We’re a bit late to the party but we recently got in a few games of WizK!ds’ Star Trek: Fleet Captains. As Russ noted in the excellent D6 Generation Review of the game, it is a great title. It is not only an excellent game but a great operational starship game in general. It really gives you the feeling of commanding a fleet of ships accomplishing a variety of missions. The latest Romulan Empire expansion not only adds the ability to have a game with three players but provides a whole new faction for two player games.
ST:FC contains 24 nicely detailed plastic miniatures (and Romulan Empire adds 12 more). The ships are all unpainted but of crisp hard plastic. As you can see from the photos below they paint up very well with minimal effort.
If you have any interest in Star Trek then Fleet Captains is a must get. If you like operational starship games give it a look as well.
But after our look at the new Star Trek: Attack Wing we had a particular interest in the miniatures. As previously noted, ST:FC comes with 24 nicely detailed plastic miniatures. They are all based on HeroClix bases so we decided to pick up a few ships from Star Trek: Tactics to compare them.
Well it turns out that the ships from Star Trek: Fleet Captains, Attack Wing and Tactics are all identical. Of course different ships in the various lines may be released in the future but for the same ship the model across all three game lines is identical. ST:FC and ST:T both use the Clix base but the stats are different. Attack Wing of course uses the FlightPath bases. As mentioned, the ST:FC minis are unpainted. The Attack Wing and Tactics minis are fully painted. They are almost identical but the Tactics minis have just a few more details picked out and some ships have a semi-gloss finish but they are so close that one can consider them the same.
This cross pollination of ship models has a few consequences. First, it gives Attack Wing fans a glimpse as to what is probably coming down the road for future releases. Secondly, it also means if you own any of the other models they could be mixed in with the other games. So, for example, if you have, or can get cheap, some Tactics minis you can pop them off their base and replace the unpainted ST: Fleet Captains’ models and bingo you have a nicely painted ship with almost no effort. Because Attack Wing ships come with a couple versions you could take the model from one of the other games instead of buying a second Attack Wing version.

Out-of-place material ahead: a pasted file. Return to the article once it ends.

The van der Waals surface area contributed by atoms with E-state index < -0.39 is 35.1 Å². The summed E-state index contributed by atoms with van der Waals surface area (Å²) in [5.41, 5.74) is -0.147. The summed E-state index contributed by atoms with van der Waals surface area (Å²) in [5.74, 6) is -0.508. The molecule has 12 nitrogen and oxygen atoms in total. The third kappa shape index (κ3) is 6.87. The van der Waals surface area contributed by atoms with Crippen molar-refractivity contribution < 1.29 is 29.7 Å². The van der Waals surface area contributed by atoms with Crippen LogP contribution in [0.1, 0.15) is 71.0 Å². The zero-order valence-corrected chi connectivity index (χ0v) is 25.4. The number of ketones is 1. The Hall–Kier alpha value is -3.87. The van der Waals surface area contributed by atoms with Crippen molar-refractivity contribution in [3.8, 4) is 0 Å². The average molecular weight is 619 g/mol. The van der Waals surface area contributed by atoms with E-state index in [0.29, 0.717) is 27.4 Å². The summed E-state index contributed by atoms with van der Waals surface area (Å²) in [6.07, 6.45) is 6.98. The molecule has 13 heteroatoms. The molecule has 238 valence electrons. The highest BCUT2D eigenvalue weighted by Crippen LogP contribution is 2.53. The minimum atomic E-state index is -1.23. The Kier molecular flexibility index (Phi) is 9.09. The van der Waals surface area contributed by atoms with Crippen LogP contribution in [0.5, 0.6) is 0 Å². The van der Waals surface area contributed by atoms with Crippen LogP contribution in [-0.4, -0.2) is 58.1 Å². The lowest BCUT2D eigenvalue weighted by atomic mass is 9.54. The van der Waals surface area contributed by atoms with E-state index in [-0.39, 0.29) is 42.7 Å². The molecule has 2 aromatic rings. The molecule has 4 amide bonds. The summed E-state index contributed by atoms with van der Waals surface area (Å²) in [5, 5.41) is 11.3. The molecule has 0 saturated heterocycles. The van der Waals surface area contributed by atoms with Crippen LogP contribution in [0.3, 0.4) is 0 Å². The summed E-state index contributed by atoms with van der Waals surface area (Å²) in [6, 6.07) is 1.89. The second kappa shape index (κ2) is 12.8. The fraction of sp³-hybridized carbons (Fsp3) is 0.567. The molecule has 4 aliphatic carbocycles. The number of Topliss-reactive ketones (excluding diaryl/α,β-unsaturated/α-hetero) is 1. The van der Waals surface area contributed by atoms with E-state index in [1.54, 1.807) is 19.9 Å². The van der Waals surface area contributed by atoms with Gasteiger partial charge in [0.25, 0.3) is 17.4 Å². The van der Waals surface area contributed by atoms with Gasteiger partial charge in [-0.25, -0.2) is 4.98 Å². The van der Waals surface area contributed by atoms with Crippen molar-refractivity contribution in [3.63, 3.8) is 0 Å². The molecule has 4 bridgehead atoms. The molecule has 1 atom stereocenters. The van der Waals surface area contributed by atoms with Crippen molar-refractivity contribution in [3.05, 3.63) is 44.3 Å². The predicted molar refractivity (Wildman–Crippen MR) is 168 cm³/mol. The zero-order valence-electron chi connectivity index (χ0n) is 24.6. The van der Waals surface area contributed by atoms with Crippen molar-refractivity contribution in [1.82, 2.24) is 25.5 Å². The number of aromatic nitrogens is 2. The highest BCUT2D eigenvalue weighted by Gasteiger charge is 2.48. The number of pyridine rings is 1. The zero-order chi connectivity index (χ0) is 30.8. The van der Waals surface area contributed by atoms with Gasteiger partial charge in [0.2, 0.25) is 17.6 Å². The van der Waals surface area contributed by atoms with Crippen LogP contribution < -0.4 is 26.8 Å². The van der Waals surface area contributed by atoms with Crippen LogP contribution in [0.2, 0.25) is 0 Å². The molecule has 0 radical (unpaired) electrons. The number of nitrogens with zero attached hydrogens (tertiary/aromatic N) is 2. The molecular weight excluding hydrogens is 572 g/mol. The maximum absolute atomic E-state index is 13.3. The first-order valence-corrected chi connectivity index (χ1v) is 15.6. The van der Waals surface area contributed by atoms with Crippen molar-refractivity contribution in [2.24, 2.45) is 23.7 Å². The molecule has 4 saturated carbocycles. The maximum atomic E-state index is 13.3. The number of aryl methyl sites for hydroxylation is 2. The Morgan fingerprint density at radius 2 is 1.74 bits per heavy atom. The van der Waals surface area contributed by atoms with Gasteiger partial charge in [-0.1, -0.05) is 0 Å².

Like most of the Khurasan vehicle minis, the tank is made out of a nice resin that is very crisp with little flash or mold issues. The resin is a bit soft so you need to be careful when prepping it. The tank is made of five pieces and assembles easily. The kit includes two barrel options that are easily magnetized. But it was the sheer size for which we were unprepared. As you can see in the accompanying photos it is easily one of the largest 15mm tanks we have seen. It is even larger than their own Tracked Superheavy Tank (also has grav options) and even Critical Mass Games’ Kaamados Dominion Dragamaa Heavy Tank. The design is such that it could easily be used in 20mm games as a medium tank or possibly even in 28mm as a small tank.
We also grabbed the Khurasan 15mm Red Faction VTOL Gunship. It is sort of a cross between a Mil Mi-24 Hind gunship and an OV-10 Bronco aircraft, which is to say it has a nice mean look to it. Its size is also very good without being too big. As you can see from the photos below it scales well with a Battlefront 15mm UH-1 Huey helicopter. If you want to bring your troops to the battlefield with style check it out for yourself.
We got sucked into Bolt Action in a big way. But because we had sworn off all 28mm games (pay no attention to our Saga and Dust Warfare gaming…) we didn’t have any buildings for the scale (especially WW2). Thankfully along comes 4Ground with their new line of pre-painted 28mm buildings. They have a WW2 line as well as a few buildings suitable for Saga and much more. They also have undamaged and damaged versions to add some variety to your gaming table.